Kidney Diseases and Symptoms


What are the common kidney diseases and their symptoms? Information kidney diseases, types and diagnosis.

kidney diseasesKidney Diseases;The kidneys are subject to a wide variety of diseases and disorders.

A condition often accompanying kidney disease is nephrosis, in which the glomerular capillaries leak blood plasma proteins into the urine. If this leakage is continuous and exceeds 5 to 10 grams a day, widespread changes in body metabolism occur. One result of these changes is a retention of excessive quantities of salts and water in the body tissues, leading to a puffiness (edema) of the limbs, trunk, and face.

In severe kidney disease, when the kidney fails to function properly, waste products normally excreted by the kidney are retained in the body and accumulate in the blood, disturbing the functioning of the brain, intestine, heart, skin, and other tissues. This condition is known as uremia, or uremic poisoning. Symptoms of uremic poisoning rarely appear until 80% or more of all kidney function is lost. Therefore, the removal or loss of one kidney causes no symptoms and the growth of the remaining healthy kidney compensates for much of the loss. Death from kidney disease is nearly always the result of uremia.

Types: The nine principal categories of kidney disease are listed below.

Infections: Infections of the kidney may be caused by numerous types of bacteria, viruses, and spirochetes. Recovery from acute nephritis is usually complete, but repeated bacterial infections, called chronic pyelonephritis, cause irreversible damage and are probably the most common cause of kidney failure. The kidneys are particularly prone to bacterial infection if the drainage of urine through the ureters or bladder is impeded, as by a kidney stone, a constriction of the ureter or urethra, or in men, by an enlargement of the prostate gland.

Immunological Reactions: Sometimes antibodies in the blood or combinations of antibodies and antigens become deposited in the glomeruli of the kidney. When this process is acute (acute glomerulonephritis), the affected tissues heal completely. When the condition persists (chronic glomerulonephritis or chronic Bright’s disease), it may permanently obliterate the glomeruli, causing kidney failure. Both the source of the antibody combinations and the cause of their reactivity with the glomeruli are not known.

Circulatory Disorders: Prolonged high blood pressure causes a degeneration and a closing of the small arteries in the kidney. Prolonged diabetes mellitus often causes both a closing of the small arteries and an obliteration of the glomeruli. As a result of these conditions, irreversible kidney failure is caused by a loss of blood to the kidney cells and an impairment in filtration.

Toxins: The kidneys are subject to poisoning by many substances, including mercuric chloride, which is used in insecticides, disinfectants, and other substances; ethylene glycol, which is used in antifreeze, dye solvents, and other products; and carbon tetrachloride, which is a common dry-cleaning solution. These toxic chemicals severely damage or kill the cells of the nephron tubules. Although most patients recover from kidney poisoning, kidney failure sometimes results if the damage has been excessive.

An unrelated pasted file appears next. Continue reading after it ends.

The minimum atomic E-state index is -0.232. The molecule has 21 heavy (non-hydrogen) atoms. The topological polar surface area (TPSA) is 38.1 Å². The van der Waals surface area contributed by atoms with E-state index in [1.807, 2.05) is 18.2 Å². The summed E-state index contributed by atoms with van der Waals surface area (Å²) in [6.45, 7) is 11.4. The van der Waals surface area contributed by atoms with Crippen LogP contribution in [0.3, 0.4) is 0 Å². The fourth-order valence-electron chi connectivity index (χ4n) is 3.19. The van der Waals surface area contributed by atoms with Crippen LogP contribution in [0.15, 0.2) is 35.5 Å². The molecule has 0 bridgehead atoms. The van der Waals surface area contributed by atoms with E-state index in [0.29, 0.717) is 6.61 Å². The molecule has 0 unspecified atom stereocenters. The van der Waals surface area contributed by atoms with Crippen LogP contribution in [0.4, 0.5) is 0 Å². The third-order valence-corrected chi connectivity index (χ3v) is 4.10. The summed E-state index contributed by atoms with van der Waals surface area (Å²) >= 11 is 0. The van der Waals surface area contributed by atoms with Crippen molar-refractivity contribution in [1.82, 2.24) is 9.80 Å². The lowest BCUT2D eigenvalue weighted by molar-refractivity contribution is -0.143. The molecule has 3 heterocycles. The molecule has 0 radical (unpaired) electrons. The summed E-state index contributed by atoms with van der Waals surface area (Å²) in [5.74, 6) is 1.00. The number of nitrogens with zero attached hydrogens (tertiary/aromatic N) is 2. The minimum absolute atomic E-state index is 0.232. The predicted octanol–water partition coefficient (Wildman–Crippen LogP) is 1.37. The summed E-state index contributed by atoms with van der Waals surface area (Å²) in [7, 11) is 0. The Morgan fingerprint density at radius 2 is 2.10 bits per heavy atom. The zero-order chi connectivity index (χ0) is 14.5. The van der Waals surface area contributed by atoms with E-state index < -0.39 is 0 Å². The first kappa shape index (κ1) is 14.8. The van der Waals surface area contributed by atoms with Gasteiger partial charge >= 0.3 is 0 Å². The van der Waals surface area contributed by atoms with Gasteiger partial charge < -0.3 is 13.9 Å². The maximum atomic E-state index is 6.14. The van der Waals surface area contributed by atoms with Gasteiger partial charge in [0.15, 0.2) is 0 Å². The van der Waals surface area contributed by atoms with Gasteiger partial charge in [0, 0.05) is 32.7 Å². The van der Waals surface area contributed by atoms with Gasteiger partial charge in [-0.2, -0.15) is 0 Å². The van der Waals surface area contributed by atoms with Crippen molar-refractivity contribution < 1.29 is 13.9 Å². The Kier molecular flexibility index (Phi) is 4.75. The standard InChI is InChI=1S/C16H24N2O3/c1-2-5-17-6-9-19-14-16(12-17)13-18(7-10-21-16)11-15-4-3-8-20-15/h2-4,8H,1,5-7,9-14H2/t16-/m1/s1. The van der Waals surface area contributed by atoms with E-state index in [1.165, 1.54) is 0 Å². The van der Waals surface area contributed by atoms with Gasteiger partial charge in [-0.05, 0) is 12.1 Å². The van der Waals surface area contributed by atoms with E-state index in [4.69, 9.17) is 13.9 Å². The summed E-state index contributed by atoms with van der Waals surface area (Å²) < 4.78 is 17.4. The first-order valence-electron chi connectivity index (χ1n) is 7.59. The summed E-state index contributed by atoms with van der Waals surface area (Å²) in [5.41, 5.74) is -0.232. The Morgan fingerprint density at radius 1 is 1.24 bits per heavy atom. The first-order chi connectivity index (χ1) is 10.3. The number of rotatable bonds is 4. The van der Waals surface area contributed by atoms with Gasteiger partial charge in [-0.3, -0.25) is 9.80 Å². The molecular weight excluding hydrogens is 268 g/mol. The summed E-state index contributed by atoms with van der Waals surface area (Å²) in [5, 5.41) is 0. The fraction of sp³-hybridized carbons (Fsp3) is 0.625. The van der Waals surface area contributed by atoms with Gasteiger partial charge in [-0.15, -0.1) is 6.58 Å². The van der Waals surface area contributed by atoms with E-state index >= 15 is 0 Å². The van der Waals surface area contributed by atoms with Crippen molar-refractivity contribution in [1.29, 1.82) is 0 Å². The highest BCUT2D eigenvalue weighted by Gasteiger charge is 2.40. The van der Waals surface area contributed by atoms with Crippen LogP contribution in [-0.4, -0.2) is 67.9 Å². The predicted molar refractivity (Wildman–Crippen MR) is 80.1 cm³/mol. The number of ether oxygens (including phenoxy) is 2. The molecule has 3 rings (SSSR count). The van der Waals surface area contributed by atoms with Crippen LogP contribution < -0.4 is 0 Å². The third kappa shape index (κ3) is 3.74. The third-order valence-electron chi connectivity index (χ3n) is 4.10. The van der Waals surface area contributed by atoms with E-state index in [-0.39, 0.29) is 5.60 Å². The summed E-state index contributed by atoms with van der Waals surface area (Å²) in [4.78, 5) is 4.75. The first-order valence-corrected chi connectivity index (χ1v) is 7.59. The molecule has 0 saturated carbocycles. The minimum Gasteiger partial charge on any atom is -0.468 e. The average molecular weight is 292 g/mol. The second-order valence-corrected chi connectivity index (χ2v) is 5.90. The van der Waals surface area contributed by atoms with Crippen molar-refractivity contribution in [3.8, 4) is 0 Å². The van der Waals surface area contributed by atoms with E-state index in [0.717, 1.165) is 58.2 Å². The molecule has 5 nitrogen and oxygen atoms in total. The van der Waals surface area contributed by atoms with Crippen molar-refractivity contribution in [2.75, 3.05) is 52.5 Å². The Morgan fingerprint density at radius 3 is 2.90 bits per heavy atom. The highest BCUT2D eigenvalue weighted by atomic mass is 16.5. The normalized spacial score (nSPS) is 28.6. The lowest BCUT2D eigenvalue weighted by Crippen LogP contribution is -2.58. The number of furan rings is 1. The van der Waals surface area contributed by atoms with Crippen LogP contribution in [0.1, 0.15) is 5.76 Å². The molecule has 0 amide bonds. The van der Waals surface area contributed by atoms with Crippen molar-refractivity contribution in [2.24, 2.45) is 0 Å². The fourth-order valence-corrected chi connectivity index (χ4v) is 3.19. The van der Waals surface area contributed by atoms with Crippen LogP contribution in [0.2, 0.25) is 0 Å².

Kidney Stones: Sometimes relatively insoluble materials in the urine may precipitate out instead of remaining dissolved in the urine until it is eliminated. Examples of these materials include calcium and magnesium phosphates, calcium oxalate, and the amino acid cystine. If the precipitated material accumulates and becomes compacted, it forms hard masses called kidney stones. Stones usually form in the kidney pelvis although they sometimes pass through the ureter to the bladder. If the stones are not surgically removed or dissolved by drugs, they may lead to infections of the kidney or eventually completely obstruct the flow of urine from the kidney.

Shock: Following severe or prolonged shock, particularly from injuries or burns, the kidney often fails to form urine because of damage to the tubules. After one to three weeks of suppressed urine formation, recovery is usually complete. A similar kind of kidney failure may occur after an extensive destruction of red blood cells, whether or not shock has occurred.

Disorders of Metabolism: The kidney may be adversely affected and sometimes fail completely because of a wide variety of metabolic disorders. Examples of such disorders are severe depletion of body potassium, excessive blood calcium, and disturbances in the metabolism of blood proteins.

Congenital Disorders: A variety of kidney disorders are caused by a failure of the kidneys to develop properly. Examples of such congenital disorders are polycystic kidneys, in which the kidneys contain many nodes or cysts, and hypoplastic, or underdeveloped, kidneys.

Cancer: Several relatively rare forms of cancer may arise in kidney tissue. These cancers are more abundant in children and young adults than in older people.

***This article is for informational purposes only. It is not a doctor warning or recommendation.

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